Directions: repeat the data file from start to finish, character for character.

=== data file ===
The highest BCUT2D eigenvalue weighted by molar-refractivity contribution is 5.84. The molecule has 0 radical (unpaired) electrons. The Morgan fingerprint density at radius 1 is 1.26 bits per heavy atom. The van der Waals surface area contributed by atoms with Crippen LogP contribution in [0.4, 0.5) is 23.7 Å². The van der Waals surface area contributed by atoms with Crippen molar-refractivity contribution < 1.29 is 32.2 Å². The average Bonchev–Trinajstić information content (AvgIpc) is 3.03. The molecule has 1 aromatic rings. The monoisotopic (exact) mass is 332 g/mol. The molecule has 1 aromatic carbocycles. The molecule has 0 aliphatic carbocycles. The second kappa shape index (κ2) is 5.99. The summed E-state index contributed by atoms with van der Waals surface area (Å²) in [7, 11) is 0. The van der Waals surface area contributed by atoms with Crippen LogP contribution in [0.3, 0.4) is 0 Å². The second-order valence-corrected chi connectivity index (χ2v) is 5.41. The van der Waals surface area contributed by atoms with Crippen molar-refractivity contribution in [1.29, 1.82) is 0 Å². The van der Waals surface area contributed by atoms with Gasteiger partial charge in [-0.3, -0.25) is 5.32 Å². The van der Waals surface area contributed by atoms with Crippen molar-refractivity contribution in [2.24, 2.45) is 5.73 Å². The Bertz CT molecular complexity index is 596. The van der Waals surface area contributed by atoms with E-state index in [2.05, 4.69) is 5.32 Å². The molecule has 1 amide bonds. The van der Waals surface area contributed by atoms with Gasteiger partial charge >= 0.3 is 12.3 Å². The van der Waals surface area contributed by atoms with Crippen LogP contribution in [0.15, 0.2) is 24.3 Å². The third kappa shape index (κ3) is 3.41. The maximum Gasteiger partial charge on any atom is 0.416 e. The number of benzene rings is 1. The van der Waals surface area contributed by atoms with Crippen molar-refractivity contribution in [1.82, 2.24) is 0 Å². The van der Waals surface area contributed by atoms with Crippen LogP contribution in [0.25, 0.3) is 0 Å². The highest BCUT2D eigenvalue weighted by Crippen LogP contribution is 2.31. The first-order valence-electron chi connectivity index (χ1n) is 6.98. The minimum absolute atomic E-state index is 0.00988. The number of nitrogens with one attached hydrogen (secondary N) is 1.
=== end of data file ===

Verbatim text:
The highest BCUT2D eigenvalue weighted by molar-refractivity contribution is 5.84. The molecule has 0 radical (unpaired) electrons. The Morgan fingerprint density at radius 1 is 1.26 bits per heavy atom. The van der Waals surface area contributed by atoms with Crippen LogP contribution in [0.4, 0.5) is 23.7 Å². The van der Waals surface area contributed by atoms with Crippen molar-refractivity contribution < 1.29 is 32.2 Å². The average Bonchev–Trinajstić information content (AvgIpc) is 3.03. The molecule has 1 aromatic rings. The monoisotopic (exact) mass is 332 g/mol. The molecule has 1 aromatic carbocycles. The molecule has 0 aliphatic carbocycles. The second kappa shape index (κ2) is 5.99. The summed E-state index contributed by atoms with van der Waals surface area (Å²) in [7, 11) is 0. The van der Waals surface area contributed by atoms with Crippen LogP contribution in [0.3, 0.4) is 0 Å². The second-order valence-corrected chi connectivity index (χ2v) is 5.41. The van der Waals surface area contributed by atoms with Crippen molar-refractivity contribution in [1.29, 1.82) is 0 Å². The van der Waals surface area contributed by atoms with Gasteiger partial charge in [-0.3, -0.25) is 5.32 Å². The van der Waals surface area contributed by atoms with Crippen molar-refractivity contribution in [2.24, 2.45) is 5.73 Å². The Bertz CT molecular complexity index is 596. The van der Waals surface area contributed by atoms with E-state index in [2.05, 4.69) is 5.32 Å². The molecule has 1 amide bonds. The van der Waals surface area contributed by atoms with Gasteiger partial charge >= 0.3 is 12.3 Å². The van der Waals surface area contributed by atoms with Crippen LogP contribution in [0.15, 0.2) is 24.3 Å². The third kappa shape index (κ3) is 3.41. The maximum Gasteiger partial charge on any atom is 0.416 e. The number of benzene rings is 1. The van der Waals surface area contributed by atoms with Crippen molar-refractivity contribution in [1.82, 2.24) is 0 Å². The van der Waals surface area contributed by atoms with Crippen LogP contribution in [0.25, 0.3) is 0 Å². The highest BCUT2D eigenvalue weighted by Crippen LogP contribution is 2.31. The first-order valence-electron chi connectivity index (χ1n) is 6.98. The minimum absolute atomic E-state index is 0.00988. The number of nitrogens with one attached hydrogen (secondary N) is 1.